An essential element in applying the notion of voice to translation studies is to highlight the subjectivity of any type of human communication, including translation and interpreting. This helps, on the one hand, in rectifying uninformed assumptions about translation and interpreting and, on the other hand, in empowering translators and interpreters, who for centuries have been accused of being traitors. Translated and interpreted texts cannot be identical copies of their originals because they are always mediated and received in a different cultural, geographical, or at least temporal5 context. Studies that have likened translating and interpreting to quoting and reported discourse (see Mossop 1983 and 1998; Folkart 1991; Taivalkoski-Shilov 2006; Hermans 2007, among others) have pointed out that modalities of reception and reframing affect all forms of reported utterances (Folkart 1991, 15, see also Chesterman & Baker 2008, 16, 19). In spite of the fact that translations are not identical copies of their originals, they usually mediate the message of the source text sufficiently well; translation is a matter of similarity, not absolute sameness (see Chesterman 2007).

Power is another central issue related to the notion of voice in translation. Folkart (1991) introduced the idea of translation as a conflict of enunciations. For Folkart (1991, 393 — 394) the main conflict in translation was between the translator and the author of the original text. Studies that have succeeded her book have stressed that the conflict concerns more agents of translation: co-translators, ghost translators, copy editors, publishers, critics and even ordinary readers (see Alvstad, Greenall, Jansen & Taivalkoski-Shilov 2017a). Jansen & Wegener (2013) coined the term 'multiple translator-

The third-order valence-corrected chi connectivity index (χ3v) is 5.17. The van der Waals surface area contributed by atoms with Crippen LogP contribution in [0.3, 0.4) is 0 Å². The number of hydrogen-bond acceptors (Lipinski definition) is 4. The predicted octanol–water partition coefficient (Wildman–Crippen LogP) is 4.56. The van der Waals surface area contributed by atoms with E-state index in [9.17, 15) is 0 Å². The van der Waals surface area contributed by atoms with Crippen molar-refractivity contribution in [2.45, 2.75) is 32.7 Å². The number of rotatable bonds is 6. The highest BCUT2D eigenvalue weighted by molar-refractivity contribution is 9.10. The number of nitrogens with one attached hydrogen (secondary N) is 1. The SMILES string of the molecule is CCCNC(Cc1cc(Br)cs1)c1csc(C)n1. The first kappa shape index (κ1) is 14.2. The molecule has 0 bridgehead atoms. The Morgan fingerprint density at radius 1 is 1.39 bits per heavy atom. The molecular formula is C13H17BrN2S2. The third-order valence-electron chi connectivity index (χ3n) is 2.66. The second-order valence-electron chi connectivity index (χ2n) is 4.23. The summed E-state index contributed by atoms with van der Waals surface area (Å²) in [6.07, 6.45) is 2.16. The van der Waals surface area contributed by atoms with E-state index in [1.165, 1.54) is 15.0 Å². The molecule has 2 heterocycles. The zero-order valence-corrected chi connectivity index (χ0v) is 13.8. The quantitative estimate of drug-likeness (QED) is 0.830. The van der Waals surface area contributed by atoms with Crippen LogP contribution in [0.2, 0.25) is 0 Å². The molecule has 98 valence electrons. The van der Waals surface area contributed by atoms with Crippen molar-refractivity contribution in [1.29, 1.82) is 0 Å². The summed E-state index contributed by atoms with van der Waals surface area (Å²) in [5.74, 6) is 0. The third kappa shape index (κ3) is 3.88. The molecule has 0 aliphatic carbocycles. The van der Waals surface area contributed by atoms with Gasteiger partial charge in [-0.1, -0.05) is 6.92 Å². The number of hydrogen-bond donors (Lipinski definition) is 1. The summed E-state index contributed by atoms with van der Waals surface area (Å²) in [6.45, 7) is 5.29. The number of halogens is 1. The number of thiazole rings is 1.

5 In the case of simultaneous interpreting, the temporal context is almost the same, but still not identical.

ship' to draw attention to the agency of other parties in translation processes and their impact on translational products. The idea of multiple translator-ship has helped to envisage translation and interpreting as a matter of constant circulation and confrontation between voices. Literary translations and their paratexts, as well as non-literary translations to a certain extent, involve several kinds of voices that reveal the "tangle of subjectivities" inherent in the production and reception of any translated text (Alvstad et al. 2017b, 3—4). The tangle of subjectivities does not only relate to textual phenomena such as hybridity or polyphony in translated fictional texts, where the 'translator's voice'6 often adds into the multiplicity of voices of different characters, narrators and points of view (see Taivalkoski-Shilov & Suchet 2013, 3 — 9). Real persons engaging in translation matters can also become tangled, owing to conflicting interests, cultural differences and varying standards of what is good and bad practice (see Greenall, Alvstad, Jansen & Taivalkoski-Shilov, 2019, 641). Consequently, voice is closely related to the ethics of translation and interpreting because it is from the circulation and confrontation of voices and multiplicity of points of view that the necessity of an ethics of translation emerges in the first place.